GLOUCESTER, VA (WWBT) - According to the Virginia Department of Emergency Management 10 people died, more than 100 were injured, 212 homes were destroyed and another 1,050 homes and businesses were damaged during the outbreak of storms from April 8 to April 28.
The Federal Emergency Management Agency (FEMA) denied Virginia Governor Bob McDonnell's request for aid. Thursday morning, as the governor considered appealing the federal decision, he asked Virginians to step up and help their neighbors in need. Places like Gloucester need all the help they can get.
"It happened in like 8-10 seconds," remembered Joseph Kanaday who explained how he watched the tornado twist through Gloucester from his kitchen window.
Three weeks later, his neighborhood continues to be punished from the storm. "And you walk outside and this is it," said Kanaday. "It just totally just destroyed everything."
His truck is dented on both sides. His two-story three-car garage was blown away, part of it getting tangled in the tree line next to his property. But Thursday afternoon, with the exception of a small pile of debris, his property was clear. Kanaday said it's because of volunteers.
"We've had anywhere from 10-15 people everyday for about three weeks," Kanaday said.
The acts of kindness went straight to his heart. "It would have took us, if it was just me and my wife, it would have took us a year," explained the Gloucester man who lives on Shelly Road.
But about one mile away on Hickory Fork Road, "There's three adults and a child in here now," Heather Davis and her family are crammed in a camper that stretches about half the size of a school bus.
"I was hoping FEMA would come through and give us trailers because really we have no where to sleep in here," said Davis as she led us into the camper on loan from her neighbor. How do you feel about not getting any money [from FEMA]? "It's really crappy."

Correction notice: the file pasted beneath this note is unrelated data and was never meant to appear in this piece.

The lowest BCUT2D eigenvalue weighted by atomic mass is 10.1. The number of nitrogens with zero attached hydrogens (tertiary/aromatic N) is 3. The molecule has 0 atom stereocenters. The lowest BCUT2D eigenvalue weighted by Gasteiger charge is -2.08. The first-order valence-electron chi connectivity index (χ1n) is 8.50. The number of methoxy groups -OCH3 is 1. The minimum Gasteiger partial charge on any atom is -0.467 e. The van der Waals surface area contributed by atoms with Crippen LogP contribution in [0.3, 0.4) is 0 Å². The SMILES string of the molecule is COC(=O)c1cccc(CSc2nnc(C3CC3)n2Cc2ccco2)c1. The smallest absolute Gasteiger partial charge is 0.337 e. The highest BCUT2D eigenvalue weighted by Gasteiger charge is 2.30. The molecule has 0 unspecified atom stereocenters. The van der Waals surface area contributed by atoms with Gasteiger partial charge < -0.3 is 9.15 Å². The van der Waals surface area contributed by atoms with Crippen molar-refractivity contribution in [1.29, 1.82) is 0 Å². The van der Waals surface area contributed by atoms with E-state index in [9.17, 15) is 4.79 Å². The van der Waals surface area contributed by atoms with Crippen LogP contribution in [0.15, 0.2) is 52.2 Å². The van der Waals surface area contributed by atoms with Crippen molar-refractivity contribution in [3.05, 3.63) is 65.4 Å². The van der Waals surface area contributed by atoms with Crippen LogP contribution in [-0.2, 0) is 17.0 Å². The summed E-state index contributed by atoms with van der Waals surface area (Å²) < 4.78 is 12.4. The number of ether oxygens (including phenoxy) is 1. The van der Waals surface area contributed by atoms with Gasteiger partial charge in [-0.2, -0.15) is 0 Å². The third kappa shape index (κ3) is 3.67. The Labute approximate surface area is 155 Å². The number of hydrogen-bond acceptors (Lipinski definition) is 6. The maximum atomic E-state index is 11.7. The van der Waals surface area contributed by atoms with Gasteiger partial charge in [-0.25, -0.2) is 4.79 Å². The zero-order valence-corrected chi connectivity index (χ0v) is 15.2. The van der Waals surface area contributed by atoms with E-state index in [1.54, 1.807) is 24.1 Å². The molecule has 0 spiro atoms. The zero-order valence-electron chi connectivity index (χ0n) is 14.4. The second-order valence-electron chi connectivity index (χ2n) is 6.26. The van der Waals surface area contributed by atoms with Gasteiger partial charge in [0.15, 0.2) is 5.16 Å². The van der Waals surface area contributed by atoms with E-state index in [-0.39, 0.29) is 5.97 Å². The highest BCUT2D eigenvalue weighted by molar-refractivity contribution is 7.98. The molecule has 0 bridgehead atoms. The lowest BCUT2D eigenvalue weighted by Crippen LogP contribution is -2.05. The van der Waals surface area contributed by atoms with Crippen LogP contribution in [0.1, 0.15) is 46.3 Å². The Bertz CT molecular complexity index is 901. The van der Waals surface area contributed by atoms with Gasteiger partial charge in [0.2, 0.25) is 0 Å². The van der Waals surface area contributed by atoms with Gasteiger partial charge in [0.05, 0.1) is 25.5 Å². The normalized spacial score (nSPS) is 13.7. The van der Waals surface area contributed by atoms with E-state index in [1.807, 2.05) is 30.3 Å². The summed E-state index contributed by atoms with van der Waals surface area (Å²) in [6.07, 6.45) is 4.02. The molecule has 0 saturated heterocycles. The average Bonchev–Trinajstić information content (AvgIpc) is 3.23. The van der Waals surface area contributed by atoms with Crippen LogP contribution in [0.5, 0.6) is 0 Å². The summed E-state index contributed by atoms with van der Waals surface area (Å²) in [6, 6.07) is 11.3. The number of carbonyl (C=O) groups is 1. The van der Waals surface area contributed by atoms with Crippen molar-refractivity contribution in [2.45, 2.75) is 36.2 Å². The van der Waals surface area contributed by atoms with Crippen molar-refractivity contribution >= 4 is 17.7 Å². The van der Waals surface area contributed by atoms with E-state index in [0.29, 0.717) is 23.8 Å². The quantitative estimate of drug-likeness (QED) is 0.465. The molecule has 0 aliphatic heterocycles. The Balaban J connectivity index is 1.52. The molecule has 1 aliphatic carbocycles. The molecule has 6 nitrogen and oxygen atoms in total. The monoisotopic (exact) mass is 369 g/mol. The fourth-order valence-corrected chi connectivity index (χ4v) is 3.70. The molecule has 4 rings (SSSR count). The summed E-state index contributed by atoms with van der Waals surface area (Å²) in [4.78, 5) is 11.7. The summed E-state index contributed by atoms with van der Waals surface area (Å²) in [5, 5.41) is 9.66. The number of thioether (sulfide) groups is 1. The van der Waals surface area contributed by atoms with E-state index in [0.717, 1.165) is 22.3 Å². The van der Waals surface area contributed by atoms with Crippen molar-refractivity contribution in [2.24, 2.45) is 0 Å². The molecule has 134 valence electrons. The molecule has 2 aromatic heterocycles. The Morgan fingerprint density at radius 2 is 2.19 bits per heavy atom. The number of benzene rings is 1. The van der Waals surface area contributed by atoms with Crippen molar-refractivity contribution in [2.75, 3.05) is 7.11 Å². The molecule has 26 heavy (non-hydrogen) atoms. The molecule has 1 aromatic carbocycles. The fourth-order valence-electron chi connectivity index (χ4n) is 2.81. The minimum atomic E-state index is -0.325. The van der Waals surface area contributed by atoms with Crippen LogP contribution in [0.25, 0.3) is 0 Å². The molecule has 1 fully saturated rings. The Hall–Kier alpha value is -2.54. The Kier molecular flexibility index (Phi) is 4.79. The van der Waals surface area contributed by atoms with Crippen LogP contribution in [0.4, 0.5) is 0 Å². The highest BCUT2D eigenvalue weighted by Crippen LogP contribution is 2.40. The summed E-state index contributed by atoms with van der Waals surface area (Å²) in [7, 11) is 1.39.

Davis is glad she's alive and that her home is getting a new lease on life, two men were installing new siding during our Thursday afternoon interview. A new roof and windows were already installed. But Davis said, "We just need more help from everybody."
Piles of debris sit untouched outside homes covered in blue. More than a dozen roofs are covered in tarp.
David Deptola, a contractor, said he is working as fast as he can.
"It really stinks," Deptola said. "I mean, under these circumstances, it's not the way I'd like to get work."
People are slowly moving through the insurance process, though neighbors said some people didn't save for a rainy day.
"A lot of people just don't have the money," Deptola said.
Disappointed with the federal government, Heather is glad Virginians are stepping up.
"Everybody's helped us so much I really hate asking for more help," said Davis while standing in between the two beds in her camper. But you need it? "Yeah. We do."
State employees are now pulling paperwork, evaluating its case against the federal government as Virginia Governor Bob McDonnell considers appealing FEMA's decision.
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